Sunglasses are not simply a fashion accessory – a good pair can play an important role in protecting your eyes from UV damage.
Conditions caused or aggravated by UV exposure include cataracts (a clouding of the lens in the eye that makes the person’s vision blurred) and age-related macular degeneration that can rob people of their central vision.
Extended exposure can also cause damage to the eye’s surface and sometimes this can become malignant, leading to surgery and occasionally loss of vision.
As a nation, we have become significantly better at understanding damage done to our skin by the sun. What people tend to forget is that the skin of the eyelids, particularly in the corner of the eye, is very thin and more susceptible to damage caused by UV rays.
UV damage to the eyelids can cause rodent ulcers. These are sun-related skin tumours, which burrow locally. Although they do not spread to other parts of the body, they can lead to the loss of an eyelid, which may lead to difficult reconstructive surgery.
The good news is that the risk to your eyes can be greatly reduced with a few sensible precautions. Here are our 5 Top Tips:
- Only buy sunglasses that provide 100 per cent UV protection and carry the British Standard [BS EN ISO 12312-1:2013] or CE mark;
- Make sure they are large enough to cover your whole eye area. Wrap-arounds are the best, or those that look like they would have been worn by a 1950s movie star;
- Ensure the lenses are dark enough to give protection. If you aren’t squinting you will also have fewer crows’ feet;
- Apply sun screen lotion to eyelids and more importantly the area between the inner corner of the eye and the nose. This is often missed, making it more susceptible to skin cancers. Make sure you cover everywhere.
- Wear a hat. A large-brimmed hat or baseball cap will ensure UV rays cannot sneak around the lenses of your glasses.
Cataract surgery is also available at our hospitals across the country. For information on your nearest visit -
Some symptoms of cataracts:
- Cloudy vision
- Changes in colour vision
- Glare while driving
- Glare during the day
- Glasses prescription changes (increased frequency)
- Double vision or ghosting of images (especially if only noticeable in one eye)
What causes cataracts?
- Natural ageing changes (most cataracts are formed this way)
- Secondary from other illnesses such as diabetes or medications
- Previous eye surgery
- Babies can be born with congenital cataracts
What if I suspect I have a cataract?
You will need a professional eye examination by your optician or ophthalmologist (after referral by your GP). If your vision can be corrected to an acceptable level with glasses or contact lenses surgery may be avoided at this time. If your vision loss cannot be corrected by the above measures and if this interferes with your daily life (driving, watching television, hobbies) then your cataract will need to be removed surgically.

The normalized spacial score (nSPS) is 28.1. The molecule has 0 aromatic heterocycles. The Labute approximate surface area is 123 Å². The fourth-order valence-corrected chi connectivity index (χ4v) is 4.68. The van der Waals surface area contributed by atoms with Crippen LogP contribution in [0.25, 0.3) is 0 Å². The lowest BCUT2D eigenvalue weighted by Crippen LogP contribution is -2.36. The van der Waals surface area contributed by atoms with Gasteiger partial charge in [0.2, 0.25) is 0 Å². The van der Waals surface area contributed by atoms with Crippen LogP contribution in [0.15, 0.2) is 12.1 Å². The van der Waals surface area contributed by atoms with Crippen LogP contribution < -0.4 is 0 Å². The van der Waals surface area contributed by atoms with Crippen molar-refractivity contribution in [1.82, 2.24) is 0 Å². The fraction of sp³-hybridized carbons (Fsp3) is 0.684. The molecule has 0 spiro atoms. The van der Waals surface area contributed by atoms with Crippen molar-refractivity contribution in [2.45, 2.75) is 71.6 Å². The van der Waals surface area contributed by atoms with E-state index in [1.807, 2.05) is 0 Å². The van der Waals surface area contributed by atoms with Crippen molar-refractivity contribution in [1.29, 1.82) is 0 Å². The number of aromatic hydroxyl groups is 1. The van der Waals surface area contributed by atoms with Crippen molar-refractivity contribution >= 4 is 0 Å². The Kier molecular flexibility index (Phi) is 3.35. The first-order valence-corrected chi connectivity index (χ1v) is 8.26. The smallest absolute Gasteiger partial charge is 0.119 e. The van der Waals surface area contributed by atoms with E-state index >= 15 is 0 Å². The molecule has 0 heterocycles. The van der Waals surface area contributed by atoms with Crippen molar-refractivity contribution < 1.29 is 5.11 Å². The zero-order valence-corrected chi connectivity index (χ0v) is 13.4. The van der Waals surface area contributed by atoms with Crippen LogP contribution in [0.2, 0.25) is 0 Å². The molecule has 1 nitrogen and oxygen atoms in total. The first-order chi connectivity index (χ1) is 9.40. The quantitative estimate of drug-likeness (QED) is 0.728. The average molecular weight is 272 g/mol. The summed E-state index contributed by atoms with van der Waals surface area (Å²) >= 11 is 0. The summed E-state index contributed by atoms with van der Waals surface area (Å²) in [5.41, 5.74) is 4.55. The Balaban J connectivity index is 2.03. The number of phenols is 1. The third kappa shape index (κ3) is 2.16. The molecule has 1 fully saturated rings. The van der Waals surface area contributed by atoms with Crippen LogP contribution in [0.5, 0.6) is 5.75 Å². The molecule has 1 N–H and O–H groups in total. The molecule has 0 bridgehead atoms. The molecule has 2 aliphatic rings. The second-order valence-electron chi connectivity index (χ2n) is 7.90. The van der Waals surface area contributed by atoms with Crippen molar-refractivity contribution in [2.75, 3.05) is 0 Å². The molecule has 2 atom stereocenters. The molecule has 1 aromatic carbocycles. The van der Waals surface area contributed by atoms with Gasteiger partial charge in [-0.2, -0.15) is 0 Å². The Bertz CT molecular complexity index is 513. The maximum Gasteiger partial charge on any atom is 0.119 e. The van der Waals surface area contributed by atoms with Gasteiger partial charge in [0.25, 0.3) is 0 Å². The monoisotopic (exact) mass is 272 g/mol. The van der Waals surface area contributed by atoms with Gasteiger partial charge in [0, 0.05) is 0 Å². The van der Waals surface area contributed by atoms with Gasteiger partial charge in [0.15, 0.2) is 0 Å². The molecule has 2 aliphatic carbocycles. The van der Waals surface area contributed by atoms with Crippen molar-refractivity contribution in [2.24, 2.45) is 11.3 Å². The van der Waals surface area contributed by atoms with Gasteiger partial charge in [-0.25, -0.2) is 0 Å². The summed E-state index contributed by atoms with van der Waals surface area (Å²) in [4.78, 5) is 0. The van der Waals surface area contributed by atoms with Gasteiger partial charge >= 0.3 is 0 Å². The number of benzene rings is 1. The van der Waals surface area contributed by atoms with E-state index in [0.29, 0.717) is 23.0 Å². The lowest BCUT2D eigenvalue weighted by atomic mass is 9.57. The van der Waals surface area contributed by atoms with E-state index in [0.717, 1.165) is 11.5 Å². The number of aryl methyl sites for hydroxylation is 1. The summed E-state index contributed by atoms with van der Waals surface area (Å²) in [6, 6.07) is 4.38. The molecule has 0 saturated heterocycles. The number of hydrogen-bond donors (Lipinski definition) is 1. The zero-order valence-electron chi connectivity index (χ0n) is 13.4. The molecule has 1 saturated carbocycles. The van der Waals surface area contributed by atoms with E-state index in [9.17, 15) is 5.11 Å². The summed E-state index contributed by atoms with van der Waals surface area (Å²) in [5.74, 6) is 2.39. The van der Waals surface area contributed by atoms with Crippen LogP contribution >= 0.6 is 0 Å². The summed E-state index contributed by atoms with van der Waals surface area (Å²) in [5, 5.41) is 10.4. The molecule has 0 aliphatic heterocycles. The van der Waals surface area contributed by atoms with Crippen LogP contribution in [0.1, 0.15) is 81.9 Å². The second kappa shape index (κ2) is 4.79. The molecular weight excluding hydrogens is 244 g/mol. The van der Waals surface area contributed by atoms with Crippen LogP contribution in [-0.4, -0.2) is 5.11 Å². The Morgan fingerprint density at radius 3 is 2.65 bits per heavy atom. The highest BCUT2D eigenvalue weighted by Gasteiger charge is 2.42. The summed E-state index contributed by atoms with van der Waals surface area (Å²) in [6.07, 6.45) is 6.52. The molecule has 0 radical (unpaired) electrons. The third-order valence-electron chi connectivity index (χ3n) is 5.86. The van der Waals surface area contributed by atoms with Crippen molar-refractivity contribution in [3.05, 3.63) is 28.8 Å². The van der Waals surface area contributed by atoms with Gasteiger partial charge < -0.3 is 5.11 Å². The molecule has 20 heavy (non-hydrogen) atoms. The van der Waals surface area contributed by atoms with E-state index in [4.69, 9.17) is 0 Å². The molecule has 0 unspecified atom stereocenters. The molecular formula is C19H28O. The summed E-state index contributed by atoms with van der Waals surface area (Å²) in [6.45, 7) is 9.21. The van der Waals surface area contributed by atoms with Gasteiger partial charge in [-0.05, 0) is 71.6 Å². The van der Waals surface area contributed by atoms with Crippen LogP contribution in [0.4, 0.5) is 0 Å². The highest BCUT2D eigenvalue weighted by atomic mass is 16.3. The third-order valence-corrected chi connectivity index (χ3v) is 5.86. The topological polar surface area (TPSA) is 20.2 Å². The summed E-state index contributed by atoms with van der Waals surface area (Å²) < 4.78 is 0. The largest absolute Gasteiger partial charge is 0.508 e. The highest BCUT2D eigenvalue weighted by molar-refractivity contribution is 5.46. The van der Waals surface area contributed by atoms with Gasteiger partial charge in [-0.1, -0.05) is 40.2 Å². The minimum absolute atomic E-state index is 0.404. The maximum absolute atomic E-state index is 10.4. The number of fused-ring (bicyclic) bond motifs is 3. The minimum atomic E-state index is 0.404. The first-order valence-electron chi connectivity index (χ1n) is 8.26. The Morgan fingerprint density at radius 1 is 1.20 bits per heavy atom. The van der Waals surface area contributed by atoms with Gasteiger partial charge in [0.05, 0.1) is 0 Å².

What does cataract surgery involve?
Cataract surgery is the removal of the cataract and insertion of an artificial lens called an IntraOcular Lens Implant (IOL) into the eye. It is the most successful and most frequently performed operation in the UK with over 325,000 cases annually. Far more than 90 per cent of patients operated on have a significant improvement in their vision. The operation can be performed at any stage of cataract development. There is no need to wait until your cataract is “ripe” before removing it.
Most people choose to have their cataracts removed when the change in their vision starts to cause them difficulties in everyday life, such as driving, cooking, or reading.
Cataract surgery usually takes about 30 to 40 minutes and most people go home from hospital about two hours later. It is done under local anaesthetic, which means you will be awake during the operation but you will not feel any pain. The local anaesthetic may involve eye drops and/or an injection.
After the operation, you will need to put drops into your eyes for a few weeks. Lasers are not used to remove cataracts and there is no evidence to suggest that changing your diet, taking vitamins or using eye drops can cure cataracts.
Can cataracts be prevented?
To date there is no proven method of preventing cataracts. It is very important to have regular eye examinations (every two years for adults and then every year after the age of 50) as conditions that may affect your eye health become increasingly common with age.
Please ask your local optician or doctor if you have any risk factors or indications that cataracts may be affecting your vision.